Supreme Court: Considering the social evil of dowry, the bench of M.Y. Eqbal and P.C. Ghose, JJ held that the demand for dowry can be made at any time and not necessarily before marriage. In the case where the accused had taken the plea that no demand for dowry was made by accused before the marriage and if at all they wanted dowry, they would demand it before marriage itself, the Court rejected the said plea stating that such defence does not hold water.
In the present case, the deceased was married to the accused with the consent of both the families, however, after a few days of wedding, her husband and in-laws tortured her on demand of dowry and subsequently, she was given some toxic substance which led to her death and later burnt her. The accused had contended that the fact that the brother of the accused had himself informed the Gram Pradhan about the death of the deceased, showed that the death was an outcome of a suicide and not murder by the family of the accused. It was also contended that there was no earlier incident of abuse or torture and that no report for dowry demand was made by the family members of the deceased prior to the incident. The Court rejected the contention by stating that there was no missing link in the circumstantial evidence.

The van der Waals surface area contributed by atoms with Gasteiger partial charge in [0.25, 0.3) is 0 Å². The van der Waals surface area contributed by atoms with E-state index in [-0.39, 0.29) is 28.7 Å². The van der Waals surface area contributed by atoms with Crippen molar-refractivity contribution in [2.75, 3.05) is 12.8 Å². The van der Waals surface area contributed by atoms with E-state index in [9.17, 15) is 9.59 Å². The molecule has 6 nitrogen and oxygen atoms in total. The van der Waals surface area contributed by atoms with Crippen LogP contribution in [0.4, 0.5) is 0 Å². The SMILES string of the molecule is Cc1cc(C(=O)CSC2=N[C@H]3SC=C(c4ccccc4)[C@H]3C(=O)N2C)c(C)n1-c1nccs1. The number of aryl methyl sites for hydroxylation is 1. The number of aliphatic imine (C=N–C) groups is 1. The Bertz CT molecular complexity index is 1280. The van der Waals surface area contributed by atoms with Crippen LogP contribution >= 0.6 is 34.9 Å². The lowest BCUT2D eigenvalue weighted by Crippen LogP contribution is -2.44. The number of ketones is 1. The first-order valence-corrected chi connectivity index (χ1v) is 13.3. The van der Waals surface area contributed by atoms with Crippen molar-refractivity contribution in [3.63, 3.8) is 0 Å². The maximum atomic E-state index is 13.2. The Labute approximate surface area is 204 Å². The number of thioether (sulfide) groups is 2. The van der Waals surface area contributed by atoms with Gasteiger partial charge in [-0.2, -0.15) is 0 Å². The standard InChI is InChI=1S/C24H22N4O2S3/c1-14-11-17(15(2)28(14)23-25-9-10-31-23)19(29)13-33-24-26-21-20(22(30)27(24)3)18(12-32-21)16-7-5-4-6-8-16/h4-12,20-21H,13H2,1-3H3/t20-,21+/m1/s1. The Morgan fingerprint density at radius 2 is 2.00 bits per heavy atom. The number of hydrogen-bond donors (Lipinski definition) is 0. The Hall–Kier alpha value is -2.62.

Regarding the law on circumstantial evidence, it was held that if some of the circumstances in the chain can be explained by any other reasonable hypothesis, then the accused is entitled to benefit of doubt. However, in the present case the accused was not entitled to benefit of doubt as there was no snap in the chain of circumstances.Bhim Singh v. State of Uttarakhand, 2015 SCC OnLine SC 108, decided on 11.02.2015